Fluctuating high blood pressure and strokes
NEW YORK (WABC) -- There is new information about the possible ties between blood pressure and stroke.
A new study shows occasional spikes in blood pressure could put you more at risk than stable, well-controlled high blood pressure.
Someone with high blood pressure that's controlled on diet or medication may notice a spike in blood pressure at the doctor's office.
Other patients may have these spikes more than once in a while.
A report in a journal called "The Lancet" Saturday says spikes of blood pressure may increase stroke risk, but it's not a black or white issue.
Helga Long has high blood pressure, the kind that fluctuates from one time she takes it to another.
"I measure it at home twice a day and it can go from 130 to 160," explained Helga Long, a woman with fluctuating high blood pressure.
Those kinds of ups and downs don't cause any symptoms of headache or dizziness, but the new report says that patients such as Helga may be more at risk for a stroke than patients whose blood pressure is stable on medication.
Dr. Samuel Mann is a high blood pressure specialist, and he says this is only one of many studies on fluctuating blood pressure.
Many say it's risky, many say it's not.
"Intuitively, we would all think that greater variation contributes to the risk, but we don't know," said Dr. Samuel Mann, of NY Presbyterian Weill Cornell.
One of the dangers, says Dr. Mann, is over treating.
In someone whose pressure is well controlled on drugs, but has high readings in the office, treating that occasional spike can sometimes push a doctor to raise a drug dose.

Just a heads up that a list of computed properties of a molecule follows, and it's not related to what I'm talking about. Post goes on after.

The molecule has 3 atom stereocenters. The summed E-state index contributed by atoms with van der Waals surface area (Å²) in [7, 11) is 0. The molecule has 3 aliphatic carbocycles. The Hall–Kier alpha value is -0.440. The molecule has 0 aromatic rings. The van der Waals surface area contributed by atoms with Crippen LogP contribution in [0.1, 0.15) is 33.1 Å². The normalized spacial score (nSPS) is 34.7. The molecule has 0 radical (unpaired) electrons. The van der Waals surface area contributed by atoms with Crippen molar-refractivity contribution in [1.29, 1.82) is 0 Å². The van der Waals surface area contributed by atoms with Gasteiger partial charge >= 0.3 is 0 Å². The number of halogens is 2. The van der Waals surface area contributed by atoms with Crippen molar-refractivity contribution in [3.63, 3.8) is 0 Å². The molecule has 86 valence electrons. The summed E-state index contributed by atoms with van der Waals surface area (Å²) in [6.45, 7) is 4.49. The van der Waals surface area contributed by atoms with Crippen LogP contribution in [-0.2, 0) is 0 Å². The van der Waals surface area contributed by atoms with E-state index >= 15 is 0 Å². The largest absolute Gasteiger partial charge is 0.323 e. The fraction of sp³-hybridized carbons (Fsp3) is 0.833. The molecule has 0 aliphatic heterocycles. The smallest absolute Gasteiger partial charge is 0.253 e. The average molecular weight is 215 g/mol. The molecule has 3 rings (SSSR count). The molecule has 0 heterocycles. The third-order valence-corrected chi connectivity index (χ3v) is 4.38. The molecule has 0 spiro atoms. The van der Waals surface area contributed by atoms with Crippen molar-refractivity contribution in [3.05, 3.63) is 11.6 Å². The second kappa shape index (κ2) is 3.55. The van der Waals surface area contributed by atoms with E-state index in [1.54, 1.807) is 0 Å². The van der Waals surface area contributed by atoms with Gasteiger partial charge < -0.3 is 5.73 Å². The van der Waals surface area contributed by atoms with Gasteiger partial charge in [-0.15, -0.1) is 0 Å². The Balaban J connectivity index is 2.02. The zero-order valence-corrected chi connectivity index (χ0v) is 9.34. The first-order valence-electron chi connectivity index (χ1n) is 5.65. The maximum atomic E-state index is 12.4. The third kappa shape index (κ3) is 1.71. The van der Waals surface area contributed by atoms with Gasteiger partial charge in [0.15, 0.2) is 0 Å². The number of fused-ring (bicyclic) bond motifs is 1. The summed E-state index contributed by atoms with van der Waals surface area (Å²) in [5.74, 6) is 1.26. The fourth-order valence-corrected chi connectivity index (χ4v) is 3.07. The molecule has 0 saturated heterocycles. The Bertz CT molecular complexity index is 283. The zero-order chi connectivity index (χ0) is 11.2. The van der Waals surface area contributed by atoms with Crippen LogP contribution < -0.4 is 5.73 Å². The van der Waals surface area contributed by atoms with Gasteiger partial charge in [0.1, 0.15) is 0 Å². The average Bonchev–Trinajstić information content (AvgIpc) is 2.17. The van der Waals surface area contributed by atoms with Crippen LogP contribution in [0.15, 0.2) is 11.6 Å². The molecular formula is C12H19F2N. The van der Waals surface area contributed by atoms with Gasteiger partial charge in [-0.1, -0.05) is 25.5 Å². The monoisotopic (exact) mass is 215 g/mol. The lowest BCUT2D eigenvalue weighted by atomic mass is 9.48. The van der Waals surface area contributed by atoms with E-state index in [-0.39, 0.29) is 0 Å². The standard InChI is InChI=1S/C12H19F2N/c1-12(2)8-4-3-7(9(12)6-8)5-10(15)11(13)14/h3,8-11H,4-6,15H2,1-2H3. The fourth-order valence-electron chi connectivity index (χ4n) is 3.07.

That can lead to overmedication on most days, and drug side effects.
Though the study showed that spiking blood pressures happened more as people aged fluctuating blood pressure affected stroke risk most for younger patients.
Women had more fluctuating pressures than men.
Other risk factors were smoking and diabetes.
But, since Dr. Mann says there are just as many studies saying the problems doesn't mean more strokes as studies that do, he looks at patient's average readings rather than the spikes.
"If a person's pressure is usually normal and occasionally high, we don't treat it unless a person has symptoms with it or is very severely elevated," said Dr. Mann.
Dr. Mann says stress is a factor in high blood pressure.
There are some people whose pressure will go up moderately with stress, and other people whose pressure will skyrocket.
Experts say they are not sure if the latter group is more at risk for a stroke or if they should be treated.
stroke, blood pressure, heart disease, health news, dr. jay adlersberg
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